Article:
Who would have thought this? 47 cases!! And this is only for alchohol related rioting! What is the total number of riots? What about for non alchohol related, like workplace unrests? Must be over 50 riots last year in singapore. I guess the shit times is only reporting the ones that they cannot cover up such as the Little India riots.Crime rate up 7.4% on SIngapore. Good job SPF. Good job PAP. More restraint please, you fucktards.
SINGAPORE: Parliament on Friday (Jan 30) passed the Liquor Control (Supply and Consumption) Bill. Under the new rules, alcohol cannot be consumed in public places between 10.30pm and 7am every day and take-away alcohol can only be sold up till 10.30pm.
Second Minister for Home Affairs S Iswaran told Parliament there have been compelling reasons for the Home Affairs Ministry to take proactive steps in restricting the supply and consumption of alcohol.
Speaking to the House on the second reading of the Bill, Mr Iswaran said that in 2014, alcohol consumption was linked to 47 cases of rioting and 115 cases of serious hurt - which included stabbings.
"In other words, on average, there was one rioting incident and two cases of serious hurt each week that was liquor-related," he said. "And the trend has been on the rise. The incidents occurred across the island, with 9 out of 10 occurring after 10.30pm."
Mr Iswaran added that over the last three years, there was an average of 530 cases of people found to be drunk and incapable in public places. But he pointed out that these numbers do not take into account the many cases of noise and other disturbances arising from liquor consumption, which are often unreported.
He said the numbers also do not capture the inconveniences and sense of insecurity that residents in such areas have had to live with.
Mr Iswaran acknowledged that since the Bill was introduced, there have been calls to impose these restrictions on specific problem areas, rather than take a blanket approach. But he pointed out that this poses problems as potential trouble-makers could simply move to another area.
"Dividing up a typical area which has residential units, some common areas such as void decks, playgrounds and neighbourhood parks, and some F&B and commercial outlets, into multiple finely drawn liquor control zones would lead to confusion and make compliance and enforcement more difficult," Mr Iswaran said.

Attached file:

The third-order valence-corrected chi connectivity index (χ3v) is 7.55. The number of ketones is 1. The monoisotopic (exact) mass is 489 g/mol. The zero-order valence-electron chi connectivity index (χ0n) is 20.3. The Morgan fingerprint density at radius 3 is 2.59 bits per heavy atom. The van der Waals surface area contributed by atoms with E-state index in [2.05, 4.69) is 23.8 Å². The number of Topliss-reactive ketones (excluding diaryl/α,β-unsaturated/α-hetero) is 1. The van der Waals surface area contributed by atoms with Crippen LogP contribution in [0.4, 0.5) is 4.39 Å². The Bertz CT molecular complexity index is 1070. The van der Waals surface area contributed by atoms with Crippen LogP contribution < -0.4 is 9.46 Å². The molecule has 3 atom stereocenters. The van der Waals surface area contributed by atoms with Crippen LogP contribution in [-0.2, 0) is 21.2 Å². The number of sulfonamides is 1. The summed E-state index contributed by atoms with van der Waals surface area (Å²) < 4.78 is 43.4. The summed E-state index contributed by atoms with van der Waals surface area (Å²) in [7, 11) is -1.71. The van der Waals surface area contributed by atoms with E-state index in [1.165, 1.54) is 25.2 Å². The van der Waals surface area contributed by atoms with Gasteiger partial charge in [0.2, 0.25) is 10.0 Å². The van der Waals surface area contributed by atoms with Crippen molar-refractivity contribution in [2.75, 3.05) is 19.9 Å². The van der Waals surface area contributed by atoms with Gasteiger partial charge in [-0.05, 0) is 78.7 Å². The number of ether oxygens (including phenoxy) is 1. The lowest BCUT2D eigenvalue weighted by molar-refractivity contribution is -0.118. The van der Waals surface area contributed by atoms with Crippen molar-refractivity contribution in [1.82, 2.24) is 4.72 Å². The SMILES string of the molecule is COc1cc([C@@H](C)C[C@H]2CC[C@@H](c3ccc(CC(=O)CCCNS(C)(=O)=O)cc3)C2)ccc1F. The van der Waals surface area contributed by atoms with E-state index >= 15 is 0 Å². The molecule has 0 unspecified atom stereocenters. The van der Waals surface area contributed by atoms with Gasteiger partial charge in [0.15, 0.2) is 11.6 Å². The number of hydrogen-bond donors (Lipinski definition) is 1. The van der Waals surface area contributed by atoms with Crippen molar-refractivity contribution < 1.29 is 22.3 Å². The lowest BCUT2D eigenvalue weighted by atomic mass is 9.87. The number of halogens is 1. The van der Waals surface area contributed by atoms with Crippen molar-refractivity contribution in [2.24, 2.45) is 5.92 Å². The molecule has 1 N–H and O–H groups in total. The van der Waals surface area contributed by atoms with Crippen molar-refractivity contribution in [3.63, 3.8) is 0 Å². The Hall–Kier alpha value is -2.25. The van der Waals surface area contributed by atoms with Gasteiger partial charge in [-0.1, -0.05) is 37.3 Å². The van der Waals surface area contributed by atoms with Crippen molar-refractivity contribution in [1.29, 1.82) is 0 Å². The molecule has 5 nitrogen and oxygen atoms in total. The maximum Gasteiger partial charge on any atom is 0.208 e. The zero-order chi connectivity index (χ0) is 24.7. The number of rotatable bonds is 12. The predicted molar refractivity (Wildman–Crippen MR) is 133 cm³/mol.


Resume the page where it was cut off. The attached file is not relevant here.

The Bill also means police now have more powers to get people to dispose of their booze, issue orders for them to leave a place, as well as issue composition fines.
Turning to the Liquor Control Zones of Little India and Geylang, Mr Iswaran explained the need for these areas to face stricter restrictions and enhanced penalties.
Police assessment revealed that generally - 20 per cent of rioting cases took place in Little India and Geylang, as did close to 10 per cent of the serious hurt cases. In addition, almost half of the serious incidents in these two areas were linked to alcohol consumption - a number that is twice the national average.
Mr Iswaran added that in enforcing the new Bill, police will prioritise their resources, and focus on problem areas. He emphasised that the intent is not to penalise the mere possession of alcohol.
As such, the Bill has been guided by two principles. "The first is to make sure that we minimise the disamenities and threats to public order that would arise from public consumption of liquor," Mr Iswaran said.
"Second, in terms of our approach, we have endeavoured to be balanced, trying to reconcile quite diverse views and interests, in order to achieve a pathway forward where we can all commit to, and achieve some level of unanimity, and take steps according to that."
He added that Singapore has not transplanted the alcohol policies of other cities "indiscriminately", but has learnt from their experiences and adapted some useful examples.
The new liquor control laws are expected to come into effect in April.